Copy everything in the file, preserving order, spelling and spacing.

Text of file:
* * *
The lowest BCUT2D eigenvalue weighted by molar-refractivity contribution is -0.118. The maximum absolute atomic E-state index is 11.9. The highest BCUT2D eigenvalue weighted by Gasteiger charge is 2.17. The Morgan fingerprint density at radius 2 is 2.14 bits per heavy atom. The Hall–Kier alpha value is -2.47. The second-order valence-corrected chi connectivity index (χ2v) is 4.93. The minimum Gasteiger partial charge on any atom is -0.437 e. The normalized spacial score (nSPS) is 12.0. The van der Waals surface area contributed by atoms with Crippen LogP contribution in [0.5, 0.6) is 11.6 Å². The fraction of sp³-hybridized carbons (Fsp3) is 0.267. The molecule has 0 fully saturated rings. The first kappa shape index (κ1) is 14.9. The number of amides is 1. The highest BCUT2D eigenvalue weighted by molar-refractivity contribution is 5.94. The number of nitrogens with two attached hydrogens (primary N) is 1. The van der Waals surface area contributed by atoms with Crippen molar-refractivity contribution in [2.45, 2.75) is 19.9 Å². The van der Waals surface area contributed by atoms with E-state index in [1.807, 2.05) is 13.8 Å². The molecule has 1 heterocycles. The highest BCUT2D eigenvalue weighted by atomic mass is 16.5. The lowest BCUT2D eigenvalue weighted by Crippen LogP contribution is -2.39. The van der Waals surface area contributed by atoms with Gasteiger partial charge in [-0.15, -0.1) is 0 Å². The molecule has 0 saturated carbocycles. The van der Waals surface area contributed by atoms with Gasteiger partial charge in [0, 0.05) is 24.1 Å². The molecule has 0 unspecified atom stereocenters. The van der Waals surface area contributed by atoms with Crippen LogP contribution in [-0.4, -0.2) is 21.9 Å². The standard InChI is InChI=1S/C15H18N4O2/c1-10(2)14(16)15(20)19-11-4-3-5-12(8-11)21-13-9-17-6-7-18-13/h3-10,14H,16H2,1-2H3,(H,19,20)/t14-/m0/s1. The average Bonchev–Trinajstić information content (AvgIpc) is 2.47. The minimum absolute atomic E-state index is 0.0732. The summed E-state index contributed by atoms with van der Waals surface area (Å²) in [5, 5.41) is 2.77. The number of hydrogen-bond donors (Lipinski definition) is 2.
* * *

The lowest BCUT2D eigenvalue weighted by molar-refractivity contribution is -0.118. The maximum absolute atomic E-state index is 11.9. The highest BCUT2D eigenvalue weighted by Gasteiger charge is 2.17. The Morgan fingerprint density at radius 2 is 2.14 bits per heavy atom. The Hall–Kier alpha value is -2.47. The second-order valence-corrected chi connectivity index (χ2v) is 4.93. The minimum Gasteiger partial charge on any atom is -0.437 e. The normalized spacial score (nSPS) is 12.0. The van der Waals surface area contributed by atoms with Crippen LogP contribution in [0.5, 0.6) is 11.6 Å². The fraction of sp³-hybridized carbons (Fsp3) is 0.267. The molecule has 0 fully saturated rings. The first kappa shape index (κ1) is 14.9. The number of amides is 1. The highest BCUT2D eigenvalue weighted by molar-refractivity contribution is 5.94. The number of nitrogens with two attached hydrogens (primary N) is 1. The van der Waals surface area contributed by atoms with Crippen molar-refractivity contribution in [2.45, 2.75) is 19.9 Å². The van der Waals surface area contributed by atoms with E-state index in [1.807, 2.05) is 13.8 Å². The molecule has 1 heterocycles. The highest BCUT2D eigenvalue weighted by atomic mass is 16.5. The lowest BCUT2D eigenvalue weighted by Crippen LogP contribution is -2.39. The van der Waals surface area contributed by atoms with Gasteiger partial charge in [-0.15, -0.1) is 0 Å². The molecule has 0 saturated carbocycles. The van der Waals surface area contributed by atoms with Gasteiger partial charge in [0, 0.05) is 24.1 Å². The molecule has 0 unspecified atom stereocenters. The van der Waals surface area contributed by atoms with Crippen LogP contribution in [-0.4, -0.2) is 21.9 Å². The standard InChI is InChI=1S/C15H18N4O2/c1-10(2)14(16)15(20)19-11-4-3-5-12(8-11)21-13-9-17-6-7-18-13/h3-10,14H,16H2,1-2H3,(H,19,20)/t14-/m0/s1. The average Bonchev–Trinajstić information content (AvgIpc) is 2.47. The minimum absolute atomic E-state index is 0.0732. The summed E-state index contributed by atoms with van der Waals surface area (Å²) in [5, 5.41) is 2.77. The number of hydrogen-bond donors (Lipinski definition) is 2.